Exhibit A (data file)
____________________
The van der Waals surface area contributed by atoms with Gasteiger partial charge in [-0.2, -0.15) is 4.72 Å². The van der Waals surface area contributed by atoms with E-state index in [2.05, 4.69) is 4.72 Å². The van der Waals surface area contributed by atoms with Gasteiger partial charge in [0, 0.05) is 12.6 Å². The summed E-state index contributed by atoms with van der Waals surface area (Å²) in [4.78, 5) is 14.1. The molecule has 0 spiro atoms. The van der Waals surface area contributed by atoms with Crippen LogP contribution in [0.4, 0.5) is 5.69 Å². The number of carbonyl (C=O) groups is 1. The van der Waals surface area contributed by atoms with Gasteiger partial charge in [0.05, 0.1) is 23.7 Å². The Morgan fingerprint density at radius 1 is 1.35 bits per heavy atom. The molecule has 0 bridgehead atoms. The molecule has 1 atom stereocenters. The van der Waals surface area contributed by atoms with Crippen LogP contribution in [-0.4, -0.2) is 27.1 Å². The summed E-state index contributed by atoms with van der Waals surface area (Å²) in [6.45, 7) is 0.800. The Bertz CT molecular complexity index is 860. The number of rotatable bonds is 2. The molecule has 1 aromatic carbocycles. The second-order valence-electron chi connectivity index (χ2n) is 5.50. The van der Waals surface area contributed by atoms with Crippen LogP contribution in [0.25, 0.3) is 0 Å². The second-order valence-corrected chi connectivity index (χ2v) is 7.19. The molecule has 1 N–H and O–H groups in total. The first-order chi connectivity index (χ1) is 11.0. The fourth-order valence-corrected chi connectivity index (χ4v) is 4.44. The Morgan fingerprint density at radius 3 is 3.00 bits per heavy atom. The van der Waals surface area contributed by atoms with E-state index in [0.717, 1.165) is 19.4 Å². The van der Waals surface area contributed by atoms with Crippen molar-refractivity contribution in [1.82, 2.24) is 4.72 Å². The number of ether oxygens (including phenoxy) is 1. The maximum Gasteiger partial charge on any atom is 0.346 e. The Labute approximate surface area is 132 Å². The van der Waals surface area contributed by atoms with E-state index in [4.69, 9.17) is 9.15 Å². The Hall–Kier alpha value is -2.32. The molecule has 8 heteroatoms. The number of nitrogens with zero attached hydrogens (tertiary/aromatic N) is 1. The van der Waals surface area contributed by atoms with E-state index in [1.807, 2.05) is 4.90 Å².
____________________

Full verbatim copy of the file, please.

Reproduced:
The van der Waals surface area contributed by atoms with Gasteiger partial charge in [-0.2, -0.15) is 4.72 Å². The van der Waals surface area contributed by atoms with E-state index in [2.05, 4.69) is 4.72 Å². The van der Waals surface area contributed by atoms with Gasteiger partial charge in [0, 0.05) is 12.6 Å². The summed E-state index contributed by atoms with van der Waals surface area (Å²) in [4.78, 5) is 14.1. The molecule has 0 spiro atoms. The van der Waals surface area contributed by atoms with Crippen LogP contribution in [0.4, 0.5) is 5.69 Å². The number of carbonyl (C=O) groups is 1. The van der Waals surface area contributed by atoms with Gasteiger partial charge in [0.05, 0.1) is 23.7 Å². The Morgan fingerprint density at radius 1 is 1.35 bits per heavy atom. The molecule has 0 bridgehead atoms. The molecule has 1 atom stereocenters. The van der Waals surface area contributed by atoms with Crippen LogP contribution in [-0.4, -0.2) is 27.1 Å². The summed E-state index contributed by atoms with van der Waals surface area (Å²) in [6.45, 7) is 0.800. The Bertz CT molecular complexity index is 860. The number of rotatable bonds is 2. The molecule has 1 aromatic carbocycles. The second-order valence-electron chi connectivity index (χ2n) is 5.50. The van der Waals surface area contributed by atoms with Crippen LogP contribution in [0.25, 0.3) is 0 Å². The second-order valence-corrected chi connectivity index (χ2v) is 7.19. The molecule has 1 N–H and O–H groups in total. The first-order chi connectivity index (χ1) is 11.0. The fourth-order valence-corrected chi connectivity index (χ4v) is 4.44. The Morgan fingerprint density at radius 3 is 3.00 bits per heavy atom. The van der Waals surface area contributed by atoms with E-state index in [0.717, 1.165) is 19.4 Å². The van der Waals surface area contributed by atoms with Crippen molar-refractivity contribution in [1.82, 2.24) is 4.72 Å². The number of ether oxygens (including phenoxy) is 1. The maximum Gasteiger partial charge on any atom is 0.346 e. The Labute approximate surface area is 132 Å². The van der Waals surface area contributed by atoms with E-state index in [4.69, 9.17) is 9.15 Å². The Hall–Kier alpha value is -2.32. The molecule has 8 heteroatoms. The number of nitrogens with zero attached hydrogens (tertiary/aromatic N) is 1. The van der Waals surface area contributed by atoms with E-state index in [1.807, 2.05) is 4.90 Å².